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New ASCO Journal Series Examines Disparities in Cancer Care for Black People in the United States


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A new special series in JCO Oncology Practice explores the causes of disparities in cancer care and outcomes for Black people in the United States and examines potential solutions to begin to achieve health equity for this population. The “Disparities in Cancer Care for Black People in the United States” special series, which was published as part of the journal’s May issue, features 16 articles and editorials that cover a wide range of relevant topics and present new data that examine the barriers many Black individuals face in receiving high-quality, equitable cancer care, and opportunities for clinicians and U.S. health systems to address these barriers.

Black people bear a disproportionate share of the cancer burden in the United States. They have the highest mortality rate and shortest survival across racial/ethnic groups for most cancers, and Black men have the highest cancer incidence rate.1 Nearly one in three Black men and women will be diagnosed with cancer in their lifetime, and one in five will die from the disease.2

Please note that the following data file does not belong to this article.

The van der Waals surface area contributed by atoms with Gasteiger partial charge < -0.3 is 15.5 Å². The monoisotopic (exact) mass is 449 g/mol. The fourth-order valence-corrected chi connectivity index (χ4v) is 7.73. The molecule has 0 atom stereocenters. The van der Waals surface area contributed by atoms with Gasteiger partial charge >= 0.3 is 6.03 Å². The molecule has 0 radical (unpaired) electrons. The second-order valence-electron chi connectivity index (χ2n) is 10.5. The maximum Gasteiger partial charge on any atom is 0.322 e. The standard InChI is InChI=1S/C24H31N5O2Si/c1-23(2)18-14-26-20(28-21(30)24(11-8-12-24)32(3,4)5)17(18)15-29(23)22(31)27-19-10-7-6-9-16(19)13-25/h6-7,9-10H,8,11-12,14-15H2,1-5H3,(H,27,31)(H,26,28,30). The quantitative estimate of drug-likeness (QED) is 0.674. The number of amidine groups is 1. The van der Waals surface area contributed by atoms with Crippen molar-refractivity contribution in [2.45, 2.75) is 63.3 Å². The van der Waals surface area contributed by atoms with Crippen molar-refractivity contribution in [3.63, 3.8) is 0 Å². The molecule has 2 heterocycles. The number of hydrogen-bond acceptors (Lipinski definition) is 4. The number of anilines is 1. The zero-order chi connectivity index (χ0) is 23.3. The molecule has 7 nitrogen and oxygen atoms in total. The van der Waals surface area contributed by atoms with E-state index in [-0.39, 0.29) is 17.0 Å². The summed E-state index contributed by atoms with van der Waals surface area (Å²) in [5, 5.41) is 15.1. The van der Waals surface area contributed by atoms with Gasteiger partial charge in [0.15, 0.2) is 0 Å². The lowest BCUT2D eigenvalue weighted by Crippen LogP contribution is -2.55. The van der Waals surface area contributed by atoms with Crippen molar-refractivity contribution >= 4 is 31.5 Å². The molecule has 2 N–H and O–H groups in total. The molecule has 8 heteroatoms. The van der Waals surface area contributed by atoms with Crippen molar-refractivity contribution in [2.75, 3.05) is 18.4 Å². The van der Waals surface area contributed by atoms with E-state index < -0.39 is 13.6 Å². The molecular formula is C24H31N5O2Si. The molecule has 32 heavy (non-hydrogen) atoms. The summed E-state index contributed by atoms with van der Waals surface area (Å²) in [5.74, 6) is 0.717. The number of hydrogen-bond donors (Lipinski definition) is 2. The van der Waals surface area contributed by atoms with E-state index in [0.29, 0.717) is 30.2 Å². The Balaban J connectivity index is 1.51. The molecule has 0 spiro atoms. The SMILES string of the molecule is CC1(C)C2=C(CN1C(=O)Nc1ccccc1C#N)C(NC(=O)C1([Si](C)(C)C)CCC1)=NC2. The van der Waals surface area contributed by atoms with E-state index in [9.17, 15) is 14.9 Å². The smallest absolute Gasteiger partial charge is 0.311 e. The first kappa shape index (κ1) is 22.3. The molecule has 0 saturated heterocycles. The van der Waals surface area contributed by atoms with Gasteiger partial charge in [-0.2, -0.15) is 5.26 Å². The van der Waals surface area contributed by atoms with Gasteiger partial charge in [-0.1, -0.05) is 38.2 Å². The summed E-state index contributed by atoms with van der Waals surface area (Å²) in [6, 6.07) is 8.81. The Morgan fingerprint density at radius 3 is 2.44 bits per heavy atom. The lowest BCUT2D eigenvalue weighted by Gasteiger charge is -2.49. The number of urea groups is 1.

“As a Black woman and a Black oncologist, I’ve seen firsthand the disparate outcomes for people of color in the United States,” said 2020–2021 ASCO President Lori J. Pierce, MD, FASTRO, FASCO. “I applaud JCO Oncology Practice, the editorial team, and all of the contributors for their leadership on this issue, for shining a light on these critical challenges we face as a society and within the oncology profession, and for offering concrete opportunities to make long-overdue progress. I am optimistic that with determination and persistence, change will come.”

The series was guest edited by Karen Winkfield, MD, PhD; Blase N. Polite, MD, MPP, FASCO; Reginald Tucker-Seeley, MA, ScM, ScD; and Katherine Hicks-Courant, MD, who broadly categorized articles into four themes: biomarkers and race, clinical trial enrollment barriers, communication hurdles, and health-care system reforms. While this special series is focused specifically on Black people in the United States, JCO Oncology Practice plans to focus future special series on other groups that experience health inequities.